In the last tutorial, you learned to change the appearance of specific areas by sharpening or blurring them. This tutorial show similar tool which allow you to lighten and darken specific areas. In Level 3, you'll be shown how to adjust and image's overall lightness, contrast, etc. The Dodge and Burn tools allow you perform basic exposure editing on just the areas that need it. After touching up a section using the Dodge and Burn tools you might need to brighten up the color bit, the Sponge Tool will help you this. These tools are used in photo editing, adding dimension and graphic design. Dodge and Burn get their names from terms used in photographic darkroom work. The settings are similar to the Brush Tool. Check out the video at the bottom of the page for more help.
Dodge and Burn
For this tutorial I'll show you these tools together, rather than separately like previous examples. Below is the flyout for these tools, which can also be accessed by pressing the "O" key on your keyboard.
When you start either the Dodge or Blur tools, you see the Option Bar change. If you've been following the tutorials, you'll know what these options are by now.
The only new one here is Range. This allows you choose Shadows (dark areas), Midtones and Highlights (bright areas). In many cases you'll leave it on midtones to affect the areas more evenly.
Example in Graphic Design
Using these tools in graphic design allows you to add depth. Take a look at the two balls below. The one on the left was created by selecting a round marquee and filling it with the Paint Brush tool. Then it was copied to the right. The one on the right was then modified using the burn and dodge tools.
As you can see the one on the left looks like a dot, the one on the right looks like a ball. The highlight was created with the Dodge Tool and the shadow at the bottom was created with the Burn Tool.
Start a new drawing and try to duplicate the ball.
• Select a Round Marquee and create a circular selection by holding the shift key as you select.
• Fill it with your favorite color
• Copy it so you can re-use the original if you need
• Use the Dodge Tool to create the Highlight. Don't make it too large, and use a small hardness value.
• Use the Burn Tool to create the Shadow. Make multiple passes to make the larger area.
It might take a couple of tries. Where you put the shadows and highlights will determine the light direction. If you have several objects in your image, they will need to be the same. A softer highlight would indicate a softer light source or material for your ball. Try creating another ball that has a hard shadow and highlight. See how the look and feel differ. Work on different shapes and try to add realistic depth to them. Put the highlight on one side and the shadow on the opposite to create a realistic lighting effect..
The same basic techniques can be applied to photography as well. The main difference and challenge is to select the correct areas to edit. This example will require you to use some of the selection techniques you were shown in tutorials 1-3 and 1-4. If you want to take time to review them, I'll wait.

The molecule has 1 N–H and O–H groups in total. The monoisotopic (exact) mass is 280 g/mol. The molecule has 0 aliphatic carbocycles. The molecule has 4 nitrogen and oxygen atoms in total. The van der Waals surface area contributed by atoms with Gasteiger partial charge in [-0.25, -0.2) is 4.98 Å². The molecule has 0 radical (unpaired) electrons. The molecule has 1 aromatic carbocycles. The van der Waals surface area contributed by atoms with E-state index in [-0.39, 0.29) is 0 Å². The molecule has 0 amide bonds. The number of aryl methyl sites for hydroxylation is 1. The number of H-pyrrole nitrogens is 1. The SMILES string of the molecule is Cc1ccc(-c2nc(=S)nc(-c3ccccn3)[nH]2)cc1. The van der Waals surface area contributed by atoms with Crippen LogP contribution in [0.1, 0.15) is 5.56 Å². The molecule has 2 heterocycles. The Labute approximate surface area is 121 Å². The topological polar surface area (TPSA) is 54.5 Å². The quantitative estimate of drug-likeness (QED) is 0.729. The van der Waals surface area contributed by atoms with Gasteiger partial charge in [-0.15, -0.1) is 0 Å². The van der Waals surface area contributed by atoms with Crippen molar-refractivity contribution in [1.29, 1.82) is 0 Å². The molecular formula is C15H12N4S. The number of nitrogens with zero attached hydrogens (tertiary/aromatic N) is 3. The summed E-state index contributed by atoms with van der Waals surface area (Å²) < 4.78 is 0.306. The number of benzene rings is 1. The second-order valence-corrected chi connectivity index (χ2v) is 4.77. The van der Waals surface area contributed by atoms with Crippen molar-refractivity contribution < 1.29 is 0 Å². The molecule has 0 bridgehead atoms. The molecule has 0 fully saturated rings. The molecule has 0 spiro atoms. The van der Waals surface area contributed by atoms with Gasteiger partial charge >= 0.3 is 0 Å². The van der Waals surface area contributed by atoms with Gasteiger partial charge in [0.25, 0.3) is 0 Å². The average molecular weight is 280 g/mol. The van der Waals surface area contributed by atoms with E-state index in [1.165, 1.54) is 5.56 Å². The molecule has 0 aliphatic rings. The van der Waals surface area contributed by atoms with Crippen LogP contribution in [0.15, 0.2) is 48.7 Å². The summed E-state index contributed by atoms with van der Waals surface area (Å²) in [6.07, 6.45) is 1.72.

You can use any image, but here is a good one for you to practice on. It's a photo of an egret I took in a park near St. Petersburg Florida. Egrets are hard to expose properly as they are a sliver of white against a usually darker background. I was able to take a number of photos while adjusting exposure, but this is one of the earlier ones and a little dark. Select the feathers as best you can, and see if you can improve the exposure. In this example, you'll need to use subtle changes.
Here's another image. This was taken in the Smithsonian in Washington DC. As you can see, there was bright light coming in through the windows, but most of the area was not lit very well. Using the Dodge and Burn tools (mostly the dodge tool) see if you can improve the dark areas of this image by lightening them up a little.
Tip: I used to have trouble remembering which tool did what. Did Burn make it lighter or darker? I use this tip to help me remember - the Burn tool is the 'hand' that can be burned - and 'the flesh' will look darker afterwards.
The Sponge Tool works very similar to the Dodge and Burn tools. The difference is that instead of controlling exposure, it controls Saturation. Saturation refers to the amount of color in an image. An image with low saturation looks very monotone, while an over saturated images looks very colorful and artificial. There are times when you might want these effects in just particular areas, and not the entire image.
Here's an image from Red Rock Canyon, just outside of Las Vegas. It will offer a great example of how you can use the Sponge Tool to affect Saturation. In this exercise, you can Select the sky using the Magic Wand, then Select the Inverse to have only the rocks selected. Use the Sponge Tool to change the Saturation on the rocks. Once you have the rocks done, invert the selection (CTRL+Shift+I) to change the sky.
In the Sponge tool option bar, you can choose to Saturate or Desaturate.
These tools allow you to correct small or large areas of your image. In many cases, it's much better just to adjust what needs to be changed rather than the entire image. Working with these tools will make your images stand out with better exposure, contrast and depth. Learning to use them so that it isn't apparent is the challenge.
Many people will use Dodge and Burn in small increments so that they can gradually and accurately adjust the image. Try using the tool with a 10%. Try this approach and you should be able get great results.